Glasgow University Library, is being widely reproduced for the public.
What Heaven Looks Like: Comments on a Strange Wordless Book, by James Elkins, is out this month from Laboratory Books, an independent publisher based in Astoria, Queens. Elkins is the E.C. Chadbourne Professor in the Department of Art History, Theory, and Criticism at the School of the Art Institute of Chicago, and he gives commentary on the meaning, imagery, and art historical context of each of the 52 round watercolors.
Elkins first encountered the small volume while he was researching alchemy, as the John Ferguson Collection in Glasgow is one of the largest with such material. “They have some famous and well-studied books, but like most large collections, they also have manuscripts, and those tend to be less well known,” he told Hyperallergic. During the week that he examined the collection’s holdings, he noticed an object in the catalog with neither author, title, subject, or date. “So I just asked to see it, and that’s how I discovered the manuscript,” he said. “I tell this story to recommend real archival research to younger scholars: there are still undiscovered countries out there!”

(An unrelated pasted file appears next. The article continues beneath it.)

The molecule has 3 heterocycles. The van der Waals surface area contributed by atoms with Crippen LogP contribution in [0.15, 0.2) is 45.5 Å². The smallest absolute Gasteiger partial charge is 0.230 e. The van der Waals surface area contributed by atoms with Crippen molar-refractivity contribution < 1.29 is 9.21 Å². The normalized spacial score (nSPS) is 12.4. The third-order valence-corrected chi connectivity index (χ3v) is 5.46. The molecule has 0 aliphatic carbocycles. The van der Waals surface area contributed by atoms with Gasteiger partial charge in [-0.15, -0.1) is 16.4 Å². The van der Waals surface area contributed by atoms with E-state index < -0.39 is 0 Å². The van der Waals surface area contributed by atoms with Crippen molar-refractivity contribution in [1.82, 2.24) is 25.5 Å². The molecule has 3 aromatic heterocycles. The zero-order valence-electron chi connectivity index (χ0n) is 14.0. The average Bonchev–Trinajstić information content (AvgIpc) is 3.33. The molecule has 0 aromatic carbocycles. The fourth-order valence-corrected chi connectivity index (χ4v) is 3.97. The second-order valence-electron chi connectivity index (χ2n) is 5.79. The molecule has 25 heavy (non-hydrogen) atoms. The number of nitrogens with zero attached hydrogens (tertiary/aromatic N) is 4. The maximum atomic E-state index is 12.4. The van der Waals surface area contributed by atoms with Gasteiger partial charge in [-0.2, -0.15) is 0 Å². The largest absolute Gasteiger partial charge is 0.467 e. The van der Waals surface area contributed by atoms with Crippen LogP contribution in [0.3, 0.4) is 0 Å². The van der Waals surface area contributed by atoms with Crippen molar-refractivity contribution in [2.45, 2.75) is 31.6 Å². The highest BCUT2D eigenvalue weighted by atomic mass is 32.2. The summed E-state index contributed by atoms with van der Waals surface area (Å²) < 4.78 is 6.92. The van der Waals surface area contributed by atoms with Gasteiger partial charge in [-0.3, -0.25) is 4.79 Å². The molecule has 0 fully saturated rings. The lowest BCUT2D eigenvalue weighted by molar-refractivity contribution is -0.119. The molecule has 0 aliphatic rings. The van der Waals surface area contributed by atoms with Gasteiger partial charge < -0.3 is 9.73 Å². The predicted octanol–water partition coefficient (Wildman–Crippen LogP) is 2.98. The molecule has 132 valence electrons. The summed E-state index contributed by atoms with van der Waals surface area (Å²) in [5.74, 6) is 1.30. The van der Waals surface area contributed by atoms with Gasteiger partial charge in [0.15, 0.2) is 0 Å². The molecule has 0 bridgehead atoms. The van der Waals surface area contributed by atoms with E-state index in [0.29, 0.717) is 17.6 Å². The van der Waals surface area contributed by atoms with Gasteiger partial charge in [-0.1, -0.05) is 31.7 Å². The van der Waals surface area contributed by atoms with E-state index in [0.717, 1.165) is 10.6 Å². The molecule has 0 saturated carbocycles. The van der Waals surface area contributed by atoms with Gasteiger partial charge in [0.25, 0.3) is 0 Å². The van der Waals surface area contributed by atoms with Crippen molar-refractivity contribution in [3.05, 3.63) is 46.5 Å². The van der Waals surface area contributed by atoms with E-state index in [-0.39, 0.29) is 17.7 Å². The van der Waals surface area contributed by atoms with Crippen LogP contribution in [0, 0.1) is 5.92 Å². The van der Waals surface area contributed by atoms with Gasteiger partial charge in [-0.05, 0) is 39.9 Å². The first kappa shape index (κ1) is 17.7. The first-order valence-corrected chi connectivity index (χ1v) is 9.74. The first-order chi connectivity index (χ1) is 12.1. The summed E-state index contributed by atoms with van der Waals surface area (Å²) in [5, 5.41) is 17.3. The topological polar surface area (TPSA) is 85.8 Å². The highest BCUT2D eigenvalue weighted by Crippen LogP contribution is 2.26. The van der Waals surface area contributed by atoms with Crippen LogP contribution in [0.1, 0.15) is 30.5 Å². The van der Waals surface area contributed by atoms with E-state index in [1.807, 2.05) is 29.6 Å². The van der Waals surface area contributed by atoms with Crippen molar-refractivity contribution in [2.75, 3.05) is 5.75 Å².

The sole words in MS Ferguson 115 are in a Latin inscription that reads: “Work of Natural Magic, in which the Miracles of Pneumo–cosmic Nature are Painted with a Brush. Fully engraved by an Ape of Nature, following Nature’s universal Catholic Prototype, and dedicated to the eternal memory of the king.” The cryptic writing offers little on the identity of the author. In What Heaven Looks Like, Elkins considers the artist as a woman. He writes:
I think it was created by a woman who imagined what she saw in the ends of firewood logs. In one picture the wood is fresh and green, in another old and cracked, in a third moldy and peeling. From that I deduce she worked at her project over a long period, perhaps years. I think she lived alone, perhaps high up on a forested hillside — at least that is how I imagine her. I have written this book to try to understand what she may have felt and thought.
Although Elkins’s writing tackles mythology, Baroque religious art, Catholicism, and the darkness that creeps into these biblical and enigmatic paintings, the narrative is very accessible to read, divided into short essays for each plate. Rather than deciphering the paintings, What Heaven Looks Like is at its core about spending time with art. “It seems like something people would naturally do, but the art world and academia are very rushed these days,” he said, adding that he used to teach a class where students picked a painting and copied it for 14 weeks. “By the end of the semester most of them had been transformed by the experience. Seeing takes time, even though — perhaps especially because — it seems to be instantaneous.”
What Heaven Looks Like: Comments on a Strange Wordless Book by James Elkins is out now from Laboratory Books.
Powered by WPeMatico